Prep 1 hr
Cook 1 hr 15 mins
I have NOT made this yet, but I will. So, no guarantees.
- 375 g soft butter
- 3 cups brown sugar (1 pound)
- 1 teaspoon ground nutmeg
- 1 1⁄2 teaspoons ground cinnamon
- 1 teaspoon ground allspice
- 1 1⁄2 teaspoons baking powder
- 5 large eggs
- 3 1⁄4 cups plain flour (14 ounces)
- 3⁄4 cup milk
- 1⁄4 cup Bourbon
- 1 cup chopped toasted walnuts (optional) or 1 cup pecans (optional)
- 1 1⁄2 tablespoons butter (for syrup)
- 3⁄4 cup sugar (for syrup)
- 1⁄3 cup Bourbon (for syrup)
- Cake: In a large mixing bowl, beat together the butter, sugar, spices and baking powder. Add one egg and beat until smooth. Scrape the bowl and add the remaining eggs, one at a time, beating until the mixture is smooth and fluffy after each egg is added.
- Add the flour, about 1/3 at a time, alternately with the liquids (milk and bourbon). Be sure to scrape the bottom and sides of the bowl after each addition. Blend in the nuts, if you're using them.
- Grease and flour your pan(s); use one (2.8L, 11 cup) bundt-style pan, a 10-inch tube pan, or two 8 1/2 x 4 1/2-inch loaf pans. Preheat your oven to 180°C
- Scoop the batter into the pan(s) and level it with a spatula. Bake the cake for 70 to 75 minutes, until a tester inserted in the center comes out clean. Remove the cake from the oven, and let it cool it in the pan(s) for 10 minutes.
- Syrup: While the cake is cooling, heat the butter, sugar and bourbon together in a small saucepan set over low heat. Stir until the butter is melted and the sugar is dissolved, then bring the mixture to a boil. CAUTION: The bourbon is likely to burst into flame when it reaches the boiling point. This process, while quite impressive, calls for a few notes of caution. Don't lean over the pan while you're stirring; it also might be a good idea to have a lid handy to quiet the flame. This process will burn off the alcohol. When the flame goes out, remove the glaze from the heat. Note: the bourbon may not ever burst into flame; that's OK. Just boil it for about 15 seconds, then remove it from the heat.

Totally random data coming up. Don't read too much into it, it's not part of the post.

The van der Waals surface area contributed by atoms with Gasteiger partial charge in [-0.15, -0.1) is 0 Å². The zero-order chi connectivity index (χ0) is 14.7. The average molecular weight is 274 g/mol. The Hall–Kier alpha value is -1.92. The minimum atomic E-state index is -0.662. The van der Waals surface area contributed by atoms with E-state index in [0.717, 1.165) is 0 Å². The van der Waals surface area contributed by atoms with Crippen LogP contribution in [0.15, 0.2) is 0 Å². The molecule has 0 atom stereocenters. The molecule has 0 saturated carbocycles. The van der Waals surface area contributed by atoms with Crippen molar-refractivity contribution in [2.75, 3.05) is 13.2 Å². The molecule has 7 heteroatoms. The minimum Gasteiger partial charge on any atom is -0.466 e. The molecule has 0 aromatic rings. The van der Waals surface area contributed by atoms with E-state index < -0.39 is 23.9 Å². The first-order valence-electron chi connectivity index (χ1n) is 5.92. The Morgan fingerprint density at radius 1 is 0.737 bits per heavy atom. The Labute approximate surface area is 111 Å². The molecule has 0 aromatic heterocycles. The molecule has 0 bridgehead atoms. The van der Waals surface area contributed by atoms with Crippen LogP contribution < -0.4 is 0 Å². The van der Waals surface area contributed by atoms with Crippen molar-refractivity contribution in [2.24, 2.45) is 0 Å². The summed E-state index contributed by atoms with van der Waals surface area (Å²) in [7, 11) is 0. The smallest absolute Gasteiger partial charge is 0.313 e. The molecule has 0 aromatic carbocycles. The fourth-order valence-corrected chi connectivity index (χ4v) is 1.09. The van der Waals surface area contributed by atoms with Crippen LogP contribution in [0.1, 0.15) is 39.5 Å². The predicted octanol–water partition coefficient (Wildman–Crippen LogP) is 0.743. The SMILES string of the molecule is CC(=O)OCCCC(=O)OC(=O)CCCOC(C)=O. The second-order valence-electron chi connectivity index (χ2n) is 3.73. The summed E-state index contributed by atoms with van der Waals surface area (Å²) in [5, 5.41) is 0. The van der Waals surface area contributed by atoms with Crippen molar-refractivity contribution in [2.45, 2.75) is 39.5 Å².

- After the cake has cooled for 10 minutes, turn it out of the pan and onto a rack, then poke small toothpick-sized holes all over the top surface. Brush the top of the cake with the still-warm glaze. It'll drizzle down into the holes to make a very moist cake.
- You can certainly eat the cake as soon as it's cooled, but it does improve with a "rest period" of 1 or 2 days. Do let the cake cool for several hours, to allow the glaze to set before wrapping well in plastic wrap. (No need to refrigerate it.) Before serving, dust the cake with a non-melting sugar, if desired, or ice with Bourbon White Chocolate Ganache. Yield: one cake or two "loaves," about 32 servings.
"Aus/NZ #17 June '08" Followed the recipe exactly. The aroma baking was WONderful! The syrup did NOT flame, and applied glaze as directed. Let it sit out under a foil tent all night. After 24 hours, we could wait no longer -- sliced and arranged for DH to photo (will upload soon), topped with whipped cream and tasted. It is a deliciously dense cake (I think I should have taken it out at 60-65 min. -had set it for 70 min.) - wqs just a little dry, but whipped cream covered that. We could actually taste the bourbon in the slice. The batter was thinner than most cakes, but baked up nicely. This was a tad labor intensive, but would easily be a Special Occasion dessert - especially in New Orleans, where such ingredients are so famous. I am freezing 1/2, since there are only 2 of us. Thanks, Chickee -- we enjoyed the experience !